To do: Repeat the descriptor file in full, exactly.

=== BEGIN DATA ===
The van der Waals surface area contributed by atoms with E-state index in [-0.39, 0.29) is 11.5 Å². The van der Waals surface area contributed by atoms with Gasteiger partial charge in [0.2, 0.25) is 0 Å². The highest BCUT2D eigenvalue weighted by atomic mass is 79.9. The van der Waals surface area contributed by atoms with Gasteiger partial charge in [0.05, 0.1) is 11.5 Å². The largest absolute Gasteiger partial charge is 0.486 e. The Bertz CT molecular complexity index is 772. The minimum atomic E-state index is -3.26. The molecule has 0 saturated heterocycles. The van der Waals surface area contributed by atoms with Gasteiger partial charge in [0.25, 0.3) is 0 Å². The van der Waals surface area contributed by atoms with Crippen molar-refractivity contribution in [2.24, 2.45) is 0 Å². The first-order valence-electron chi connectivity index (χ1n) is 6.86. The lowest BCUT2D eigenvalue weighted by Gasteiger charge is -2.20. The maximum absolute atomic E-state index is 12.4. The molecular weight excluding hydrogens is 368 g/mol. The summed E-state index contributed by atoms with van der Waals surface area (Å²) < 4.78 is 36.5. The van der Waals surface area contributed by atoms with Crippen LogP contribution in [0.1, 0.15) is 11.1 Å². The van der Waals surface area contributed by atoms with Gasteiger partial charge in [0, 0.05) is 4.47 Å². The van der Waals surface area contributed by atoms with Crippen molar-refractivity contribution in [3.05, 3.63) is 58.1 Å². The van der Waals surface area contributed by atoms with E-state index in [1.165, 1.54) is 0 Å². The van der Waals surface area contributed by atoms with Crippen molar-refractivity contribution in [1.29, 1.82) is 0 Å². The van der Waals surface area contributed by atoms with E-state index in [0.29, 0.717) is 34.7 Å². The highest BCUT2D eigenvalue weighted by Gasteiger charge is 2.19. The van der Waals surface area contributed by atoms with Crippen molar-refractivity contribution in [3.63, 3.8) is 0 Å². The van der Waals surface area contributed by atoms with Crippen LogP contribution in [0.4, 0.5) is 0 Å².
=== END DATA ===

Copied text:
The van der Waals surface area contributed by atoms with E-state index in [-0.39, 0.29) is 11.5 Å². The van der Waals surface area contributed by atoms with Gasteiger partial charge in [0.2, 0.25) is 0 Å². The highest BCUT2D eigenvalue weighted by atomic mass is 79.9. The van der Waals surface area contributed by atoms with Gasteiger partial charge in [0.05, 0.1) is 11.5 Å². The largest absolute Gasteiger partial charge is 0.486 e. The Bertz CT molecular complexity index is 772. The minimum atomic E-state index is -3.26. The molecule has 0 saturated heterocycles. The van der Waals surface area contributed by atoms with Gasteiger partial charge in [0.25, 0.3) is 0 Å². The van der Waals surface area contributed by atoms with Crippen molar-refractivity contribution in [2.24, 2.45) is 0 Å². The first-order valence-electron chi connectivity index (χ1n) is 6.86. The lowest BCUT2D eigenvalue weighted by Gasteiger charge is -2.20. The maximum absolute atomic E-state index is 12.4. The molecular weight excluding hydrogens is 368 g/mol. The summed E-state index contributed by atoms with van der Waals surface area (Å²) < 4.78 is 36.5. The van der Waals surface area contributed by atoms with Crippen LogP contribution in [0.1, 0.15) is 11.1 Å². The van der Waals surface area contributed by atoms with Gasteiger partial charge in [0, 0.05) is 4.47 Å². The van der Waals surface area contributed by atoms with Crippen molar-refractivity contribution in [3.05, 3.63) is 58.1 Å². The van der Waals surface area contributed by atoms with E-state index in [1.165, 1.54) is 0 Å². The van der Waals surface area contributed by atoms with Crippen molar-refractivity contribution in [1.29, 1.82) is 0 Å². The van der Waals surface area contributed by atoms with E-state index in [0.29, 0.717) is 34.7 Å². The highest BCUT2D eigenvalue weighted by Gasteiger charge is 2.19. The van der Waals surface area contributed by atoms with Crippen molar-refractivity contribution in [3.63, 3.8) is 0 Å². The van der Waals surface area contributed by atoms with Crippen LogP contribution in [0.4, 0.5) is 0 Å².